The coronavirus lockdown has hammered Argentina’s economy, which is now expected to shrink around 12% this year, driving millions into poverty and leaving almost six out of every 10 children and adolescents below the poverty line, United Nations data show.
“If I don’t work, it’s all screwed up. Food is expensive. Hunger doesn’t wait for you,” Antonio Chenarce, a 49-year-old baker who has struggled to make ends meet since losing his job, and who lives with his wife and three children in a poor neighborhood of the capital, Buenos Aires, said.
Chenarce’s wife Benita Ortencia Rivero Rodriguez, 44, said the lack of work and money was tough with the children.
“We try to take more care of each other because sometimes the kids lack things. They ask you for something and you don’t have it and sometimes it costs a lot,” she said. “Since this all started, there is just less work.”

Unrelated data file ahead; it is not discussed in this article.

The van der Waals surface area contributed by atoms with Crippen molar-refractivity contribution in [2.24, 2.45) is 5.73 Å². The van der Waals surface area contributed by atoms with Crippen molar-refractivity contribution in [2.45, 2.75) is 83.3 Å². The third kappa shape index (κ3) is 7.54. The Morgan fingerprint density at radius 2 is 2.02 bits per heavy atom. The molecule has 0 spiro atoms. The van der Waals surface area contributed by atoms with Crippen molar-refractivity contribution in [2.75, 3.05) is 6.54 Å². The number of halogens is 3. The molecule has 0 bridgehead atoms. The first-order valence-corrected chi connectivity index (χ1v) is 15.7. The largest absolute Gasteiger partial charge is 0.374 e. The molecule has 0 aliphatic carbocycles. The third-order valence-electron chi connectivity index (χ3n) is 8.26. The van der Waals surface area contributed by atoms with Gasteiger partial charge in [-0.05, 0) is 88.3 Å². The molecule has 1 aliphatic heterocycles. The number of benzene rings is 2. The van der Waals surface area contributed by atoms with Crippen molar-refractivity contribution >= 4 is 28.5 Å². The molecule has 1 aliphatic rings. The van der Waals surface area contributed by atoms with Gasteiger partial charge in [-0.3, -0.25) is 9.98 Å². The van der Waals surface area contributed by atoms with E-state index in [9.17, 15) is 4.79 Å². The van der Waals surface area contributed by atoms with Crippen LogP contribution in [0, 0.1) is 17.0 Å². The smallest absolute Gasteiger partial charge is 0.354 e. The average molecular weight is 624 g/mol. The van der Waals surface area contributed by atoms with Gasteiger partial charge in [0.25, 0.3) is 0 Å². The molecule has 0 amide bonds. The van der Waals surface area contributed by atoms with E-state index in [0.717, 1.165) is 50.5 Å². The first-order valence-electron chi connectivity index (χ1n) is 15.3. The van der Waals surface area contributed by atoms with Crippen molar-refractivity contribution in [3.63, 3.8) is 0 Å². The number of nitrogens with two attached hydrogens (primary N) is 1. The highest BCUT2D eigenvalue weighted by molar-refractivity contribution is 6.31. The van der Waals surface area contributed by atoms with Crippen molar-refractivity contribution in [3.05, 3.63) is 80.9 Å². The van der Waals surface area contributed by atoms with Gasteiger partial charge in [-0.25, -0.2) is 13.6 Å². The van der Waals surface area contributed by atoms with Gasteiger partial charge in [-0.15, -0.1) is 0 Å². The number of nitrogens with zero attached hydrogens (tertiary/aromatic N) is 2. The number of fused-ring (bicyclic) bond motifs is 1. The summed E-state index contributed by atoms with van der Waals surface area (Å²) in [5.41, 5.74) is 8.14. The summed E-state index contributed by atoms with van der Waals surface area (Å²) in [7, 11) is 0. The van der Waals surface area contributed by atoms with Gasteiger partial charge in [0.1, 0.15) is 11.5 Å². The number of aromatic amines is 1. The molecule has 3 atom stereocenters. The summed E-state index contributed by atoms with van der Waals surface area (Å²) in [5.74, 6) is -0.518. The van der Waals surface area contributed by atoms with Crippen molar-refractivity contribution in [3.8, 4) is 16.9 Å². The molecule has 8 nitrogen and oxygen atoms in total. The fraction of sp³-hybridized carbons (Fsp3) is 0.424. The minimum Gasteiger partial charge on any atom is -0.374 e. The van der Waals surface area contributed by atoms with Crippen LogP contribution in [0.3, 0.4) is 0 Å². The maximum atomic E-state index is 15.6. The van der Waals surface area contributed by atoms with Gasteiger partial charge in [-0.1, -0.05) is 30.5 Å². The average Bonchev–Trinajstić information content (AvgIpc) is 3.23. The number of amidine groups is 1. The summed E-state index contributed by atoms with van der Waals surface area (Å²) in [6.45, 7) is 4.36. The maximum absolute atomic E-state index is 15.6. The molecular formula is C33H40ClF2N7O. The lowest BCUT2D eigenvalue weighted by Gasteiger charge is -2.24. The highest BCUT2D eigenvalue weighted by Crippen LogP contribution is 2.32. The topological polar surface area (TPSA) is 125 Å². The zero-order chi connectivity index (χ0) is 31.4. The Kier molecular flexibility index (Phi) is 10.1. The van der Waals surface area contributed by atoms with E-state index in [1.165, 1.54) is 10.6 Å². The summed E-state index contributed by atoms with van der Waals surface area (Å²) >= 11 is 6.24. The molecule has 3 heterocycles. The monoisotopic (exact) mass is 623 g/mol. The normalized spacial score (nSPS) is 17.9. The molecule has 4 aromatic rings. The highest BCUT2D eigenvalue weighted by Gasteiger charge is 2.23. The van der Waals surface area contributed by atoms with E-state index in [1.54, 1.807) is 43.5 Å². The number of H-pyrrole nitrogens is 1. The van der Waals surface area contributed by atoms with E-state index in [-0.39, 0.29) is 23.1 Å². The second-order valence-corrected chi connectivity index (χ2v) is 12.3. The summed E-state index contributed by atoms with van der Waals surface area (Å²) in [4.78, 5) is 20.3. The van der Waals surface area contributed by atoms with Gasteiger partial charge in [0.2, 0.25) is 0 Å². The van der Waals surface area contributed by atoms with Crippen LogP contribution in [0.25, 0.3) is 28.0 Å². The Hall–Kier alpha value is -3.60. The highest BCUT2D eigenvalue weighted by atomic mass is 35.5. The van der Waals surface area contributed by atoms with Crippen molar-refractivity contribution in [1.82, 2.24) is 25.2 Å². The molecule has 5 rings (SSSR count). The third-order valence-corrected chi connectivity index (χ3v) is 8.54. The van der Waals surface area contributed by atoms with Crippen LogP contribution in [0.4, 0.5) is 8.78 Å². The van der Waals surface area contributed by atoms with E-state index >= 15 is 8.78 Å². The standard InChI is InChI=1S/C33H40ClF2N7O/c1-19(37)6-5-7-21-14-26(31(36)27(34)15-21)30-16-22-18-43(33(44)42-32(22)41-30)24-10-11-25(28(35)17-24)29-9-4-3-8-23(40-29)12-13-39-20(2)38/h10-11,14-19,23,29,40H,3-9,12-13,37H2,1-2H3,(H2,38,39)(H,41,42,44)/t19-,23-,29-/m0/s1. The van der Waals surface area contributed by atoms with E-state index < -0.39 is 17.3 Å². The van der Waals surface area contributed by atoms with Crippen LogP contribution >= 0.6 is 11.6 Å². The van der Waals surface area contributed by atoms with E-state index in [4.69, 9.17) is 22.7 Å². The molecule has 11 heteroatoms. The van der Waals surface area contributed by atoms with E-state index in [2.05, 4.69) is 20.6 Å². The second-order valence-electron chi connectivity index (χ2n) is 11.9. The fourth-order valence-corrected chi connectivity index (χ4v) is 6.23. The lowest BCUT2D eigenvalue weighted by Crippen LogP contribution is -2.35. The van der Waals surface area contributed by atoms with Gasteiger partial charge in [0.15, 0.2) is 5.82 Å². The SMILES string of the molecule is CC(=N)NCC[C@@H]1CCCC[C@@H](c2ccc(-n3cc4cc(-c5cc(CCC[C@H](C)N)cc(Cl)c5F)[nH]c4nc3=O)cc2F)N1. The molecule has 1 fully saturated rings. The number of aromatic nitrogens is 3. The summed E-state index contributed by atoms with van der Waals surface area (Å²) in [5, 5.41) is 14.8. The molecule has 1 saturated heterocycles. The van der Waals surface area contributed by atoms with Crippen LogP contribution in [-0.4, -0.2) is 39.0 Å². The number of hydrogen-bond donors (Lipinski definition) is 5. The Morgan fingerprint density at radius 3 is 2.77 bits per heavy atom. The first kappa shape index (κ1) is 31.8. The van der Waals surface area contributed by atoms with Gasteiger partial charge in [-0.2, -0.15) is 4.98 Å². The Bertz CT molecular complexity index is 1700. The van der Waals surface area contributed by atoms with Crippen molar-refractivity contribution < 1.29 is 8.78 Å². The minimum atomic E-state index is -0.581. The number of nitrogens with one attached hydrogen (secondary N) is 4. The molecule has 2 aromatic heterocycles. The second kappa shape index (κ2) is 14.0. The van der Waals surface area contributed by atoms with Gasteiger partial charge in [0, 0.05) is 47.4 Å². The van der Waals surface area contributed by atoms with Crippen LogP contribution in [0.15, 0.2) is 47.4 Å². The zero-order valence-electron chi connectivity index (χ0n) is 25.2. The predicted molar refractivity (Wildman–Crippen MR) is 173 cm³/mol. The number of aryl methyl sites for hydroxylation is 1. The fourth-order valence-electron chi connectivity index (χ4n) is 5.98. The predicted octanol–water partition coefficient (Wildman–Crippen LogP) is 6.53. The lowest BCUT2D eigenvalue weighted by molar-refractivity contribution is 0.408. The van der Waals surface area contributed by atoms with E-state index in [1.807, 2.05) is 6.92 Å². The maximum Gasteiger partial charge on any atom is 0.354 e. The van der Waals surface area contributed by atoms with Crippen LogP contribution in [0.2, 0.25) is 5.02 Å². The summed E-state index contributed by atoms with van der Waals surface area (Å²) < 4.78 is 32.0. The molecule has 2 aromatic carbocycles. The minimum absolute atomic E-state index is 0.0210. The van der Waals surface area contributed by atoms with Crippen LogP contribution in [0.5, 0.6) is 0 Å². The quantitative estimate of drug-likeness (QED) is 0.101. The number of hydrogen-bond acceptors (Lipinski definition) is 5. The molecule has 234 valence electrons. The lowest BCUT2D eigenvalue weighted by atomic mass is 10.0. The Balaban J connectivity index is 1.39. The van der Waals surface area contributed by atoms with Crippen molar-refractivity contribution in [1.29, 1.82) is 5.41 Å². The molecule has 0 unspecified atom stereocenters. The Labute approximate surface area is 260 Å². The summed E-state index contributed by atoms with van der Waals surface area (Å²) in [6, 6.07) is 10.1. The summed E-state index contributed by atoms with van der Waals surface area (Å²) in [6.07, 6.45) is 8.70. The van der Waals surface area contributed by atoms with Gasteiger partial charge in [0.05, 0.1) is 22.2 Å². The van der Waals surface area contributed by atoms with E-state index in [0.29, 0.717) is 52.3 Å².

Roberto Valent, U.N. coordinator in Argentina, said the pandemic was leading to a spike in poverty and predicted that 58.6% of children and adolescents would be in poverty by year’s end. That is up from 53% in late 2019.
“We already have a level of growth in poverty that goes far beyond what Argentina could have foreseen even in its worst nightmares,” said Valent. Up to 850,000 jobs could be lost this year due to the coronavirus, he estimated.